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Get a straw hat and a hammock - this is the drink to relax with even though it doesn't include rum (but feel free to add 2 ounces to the mix if you want to). A frothy, chilly mix of pineapple, coconut milk, a touch of whipping cream and lemonade conspire to bring a beach vacation to your back deck.
These are fun food but great snacking fare - and beats pizza pockets hands down. You can use beefy hotdogs or even semi-cooked Italian sausages. The dough is yeasted but not too puffy or chewy, making a great hot, fresh bread wrap.
A supple pizza dough that bakes up crisp but chewy –not dry, not heavy or bready – perfectly balanced pizza dough. Garnish it as you like and check on the Pizza on the Grill Techniques. This pizza was tested on the Primo Grill, available at www.PrimoGrill.com. It is the perfect size for monster (or smaller) pizzas and the dome cover ensures a bistro quality finish to your savory pie. They also sell a super cast iron pizza stone. You can make this dough thick or thin - it suits either approach.
Pears are overlooked in autumn, as apples take top billing but they are so elegant. Small pears, poached in Earl Grey Tea, with some honey and vanilla are sublime. You can also make these in red wine or apple cider instead of the tea, or use green tea and add orange zest to the brew.
Pomegranate juice seems to be vying with blueberries of late, for its health benefits. Sweet potatoes, slow braised in this juice, yielded deeply rich and flavorful potatoes. I also suggest half mango and half pomegranate juice for a variation on a great theme. ….and just in case you tire of the marshmallow and sweet potato bake (also in my recipe archives)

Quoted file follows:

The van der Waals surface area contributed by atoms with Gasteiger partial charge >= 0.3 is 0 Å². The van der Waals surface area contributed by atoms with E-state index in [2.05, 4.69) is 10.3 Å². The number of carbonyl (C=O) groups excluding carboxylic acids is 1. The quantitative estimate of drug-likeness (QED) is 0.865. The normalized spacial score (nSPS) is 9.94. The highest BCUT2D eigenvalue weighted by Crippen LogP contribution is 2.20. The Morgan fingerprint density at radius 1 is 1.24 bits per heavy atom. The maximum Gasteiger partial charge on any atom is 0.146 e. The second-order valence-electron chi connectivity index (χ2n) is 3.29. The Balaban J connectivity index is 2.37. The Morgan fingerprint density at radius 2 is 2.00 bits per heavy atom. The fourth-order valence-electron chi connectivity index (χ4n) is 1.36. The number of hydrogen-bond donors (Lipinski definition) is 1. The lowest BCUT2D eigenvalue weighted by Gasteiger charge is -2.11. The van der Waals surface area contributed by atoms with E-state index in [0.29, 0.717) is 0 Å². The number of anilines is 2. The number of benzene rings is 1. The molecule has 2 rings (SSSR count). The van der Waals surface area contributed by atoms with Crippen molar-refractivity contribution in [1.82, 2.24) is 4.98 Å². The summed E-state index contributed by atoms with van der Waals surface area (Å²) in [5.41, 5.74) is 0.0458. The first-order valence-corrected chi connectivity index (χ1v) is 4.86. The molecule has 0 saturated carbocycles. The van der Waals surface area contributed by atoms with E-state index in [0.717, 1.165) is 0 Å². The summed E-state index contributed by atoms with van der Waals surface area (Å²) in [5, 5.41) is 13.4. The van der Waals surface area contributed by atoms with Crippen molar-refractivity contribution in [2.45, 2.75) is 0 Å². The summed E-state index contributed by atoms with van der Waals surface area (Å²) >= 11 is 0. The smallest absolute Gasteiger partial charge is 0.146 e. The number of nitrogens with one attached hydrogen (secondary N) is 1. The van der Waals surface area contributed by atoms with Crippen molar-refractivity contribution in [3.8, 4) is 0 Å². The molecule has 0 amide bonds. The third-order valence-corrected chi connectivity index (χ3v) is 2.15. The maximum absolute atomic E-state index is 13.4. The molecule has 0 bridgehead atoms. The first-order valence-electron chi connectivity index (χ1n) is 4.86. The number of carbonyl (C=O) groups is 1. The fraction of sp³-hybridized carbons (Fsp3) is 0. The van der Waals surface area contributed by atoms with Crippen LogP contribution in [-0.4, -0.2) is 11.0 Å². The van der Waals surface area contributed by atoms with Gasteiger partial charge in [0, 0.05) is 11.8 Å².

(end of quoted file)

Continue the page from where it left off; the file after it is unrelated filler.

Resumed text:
Top of the morning to you with these crisp diced potatoes, replete with peppers and onions. A confetti-like cheer of pototaes to go with some eggs, over easy.
Potatoes lightly browned in olive oil, with a smattering of wine, pancetta, parmesan cheese, and a taste that leaps out of the pan. This is a great crowd pleaser of a potato dish.
Serve with.....anything. Serve alone - they won't notice the absence of the main dish. These are especially good with any sort of grilled chicken, even store-bought rotisserie or Portugese chickens. If you can, use California or local (Quebec) garlic, versus Chinese garlic for a beautiful garlic bouquet.
There are a few recipes for this on the net and one in Secrets of a Jewish Baker by George Greenstein. The main elements are the same: potatoes, flour, yeast, eggs, and oil but the proportions differ substantially. I distilled this recipe down from all those I researched. To say this is outstanding, foodwise, is to say that the Mona Lisa is passing fair, as far as dabbling with oils go. This tastes like a potato latke, cuts like a quiche, and is a side dish wanting to go center stage. This is great hot, warm, or cold. Slather it with sour cream, or serve a thin wedge with a green salad and a BBQ chicken or grilled rib eye steak.
This is too special to wait for Thanksgiving or fall –make this anytime of year when you want a smooth and spicy treat.
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This is a heady confection of milk and white Belgium chocolate, along with some orange-tinted, pumpkin-pie flavoured chocolate that gest (melted and) marbled in. It’s pretty, intriguing, a fine gift and holiday perk, and as gourmet as you please. I use Callebault as well as white chocolate wafers, coloured with orangefood colouring. If you don’t have orange chocolate wafers (mine are from a local bulk food store), tint white chocolate, as it melts with orange food colouring.